My one major outside project this year was Crashspace. We really have done well in this, our first full year of operation. We've made a name for ourselves, and put together a lot of cool stuff. I'm proud of what we've accomplished. Most of what I've done is just show up when I can, and teach classes in areas I'm already familiar with, but it's been a lot of fun. My goal in this is to help build up a community with diverse technical and problem-solving skills, and also to have access to high-tech tools outside the normal marketplace of consumer geegaws. I think it could be important, going forward. You have a lot more flexibility if you can build your own solution. And Crashspace, with our classes and talented membership (and laser cutters and CNC-machines and soldering tools) is starting to give us that. Teaching Radio Mondays has improved my lecturing, moderating skills, and quick research capability. Plus I've built a nice little group of new skilled friends. This next year should be pretty awesome.

In Art, 2010 has been a fallow year. Other than the fun of working with my hands again at crashspace, I haven't been doing much. I failed NaNoWriMo, and haven't been drawing much. I have one project in 2011, but it's dwarfed by the continuing technical work I need to do. Most of my creative work continues to be underground and unpublishable. More notes and plots and plans.

Another watershed moment in romantic history, I broke with Crystal this fall, for a variety of reasons. It's sad, but we're still talking. It was as amicable as these things can be. I've been dating her, on and off, for a good few years now. It is strange to think of continuing without her.

Looking forward, 2011 should be a good year at work, make or break. I have two significant outside projects just starting up, one Art with collaborators to be determined, one Business with my brother Aaron. I have good feelings about both.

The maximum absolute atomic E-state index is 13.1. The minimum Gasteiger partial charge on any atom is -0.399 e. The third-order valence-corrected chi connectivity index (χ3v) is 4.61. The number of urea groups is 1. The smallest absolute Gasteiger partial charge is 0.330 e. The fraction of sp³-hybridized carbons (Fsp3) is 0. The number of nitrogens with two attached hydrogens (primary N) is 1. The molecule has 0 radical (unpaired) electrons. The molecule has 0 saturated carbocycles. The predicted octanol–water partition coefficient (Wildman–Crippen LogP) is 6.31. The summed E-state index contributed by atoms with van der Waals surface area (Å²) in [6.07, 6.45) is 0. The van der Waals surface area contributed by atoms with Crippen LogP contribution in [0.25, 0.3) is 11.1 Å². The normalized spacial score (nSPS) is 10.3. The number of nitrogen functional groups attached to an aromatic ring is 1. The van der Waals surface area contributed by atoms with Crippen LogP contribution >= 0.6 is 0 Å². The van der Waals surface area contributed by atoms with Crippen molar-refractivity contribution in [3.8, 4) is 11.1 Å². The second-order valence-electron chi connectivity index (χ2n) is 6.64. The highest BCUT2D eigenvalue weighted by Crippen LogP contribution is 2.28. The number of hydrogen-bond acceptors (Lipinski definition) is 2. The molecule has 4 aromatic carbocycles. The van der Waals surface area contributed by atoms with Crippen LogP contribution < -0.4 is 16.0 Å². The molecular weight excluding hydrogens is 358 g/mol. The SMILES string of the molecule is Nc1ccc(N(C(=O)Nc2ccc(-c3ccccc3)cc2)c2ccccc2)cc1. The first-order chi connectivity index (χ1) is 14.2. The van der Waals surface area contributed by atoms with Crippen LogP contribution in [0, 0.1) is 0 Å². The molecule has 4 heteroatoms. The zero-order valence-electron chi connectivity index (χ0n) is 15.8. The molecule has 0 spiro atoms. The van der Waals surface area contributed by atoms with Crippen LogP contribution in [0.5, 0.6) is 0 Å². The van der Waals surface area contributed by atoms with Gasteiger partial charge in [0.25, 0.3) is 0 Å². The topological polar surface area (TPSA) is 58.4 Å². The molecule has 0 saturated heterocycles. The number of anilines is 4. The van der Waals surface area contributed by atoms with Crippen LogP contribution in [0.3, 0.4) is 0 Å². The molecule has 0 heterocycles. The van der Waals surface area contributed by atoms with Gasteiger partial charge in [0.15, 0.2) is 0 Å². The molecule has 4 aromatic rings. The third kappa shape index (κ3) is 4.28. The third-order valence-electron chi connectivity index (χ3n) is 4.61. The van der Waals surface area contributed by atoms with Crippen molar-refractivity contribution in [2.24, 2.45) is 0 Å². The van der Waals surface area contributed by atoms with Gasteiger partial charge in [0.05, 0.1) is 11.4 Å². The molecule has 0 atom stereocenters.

I don't have conventional resolutions, so I'll just reprint my list of things I wanted to do before I am 30, with updates. Should still be doable, I think. It just takes my putting all my notes and collected drabbles and code into functioning prototypes so I can mark these things done and move on to bigger and better.

Things to do before I'm thirty
  • Be financially secure
  • complete:
    • Attention (time-management, desktop interface software, ver 0.1 existed)
    • Grayswandir (wearable computing interface/hardware design)
    • Jack of Shadows (communications interface)
    • DocDesignr (XML document design meta-tool, ver 0.0.1 existed)
    • Rationalizer (bayesian statistics visualization tool)
    • toy_decider (utility hypothesis bot)
    • Dr.Know (tutor/research bot)
    • Attitude Adjuster (modular airship design)
    • Home One (factory ship design)
  • be romantically secure
  • have some idea what the state of the possible art in AI is.
  • be incorporated
  • be physically stable
  • have published my papers on decision theory as high dimensional vector analysis
  • have participated in every nanowrimo
  • have had at least one satisfying computer or computer-mediated rpg experience
  • have experimented with consulting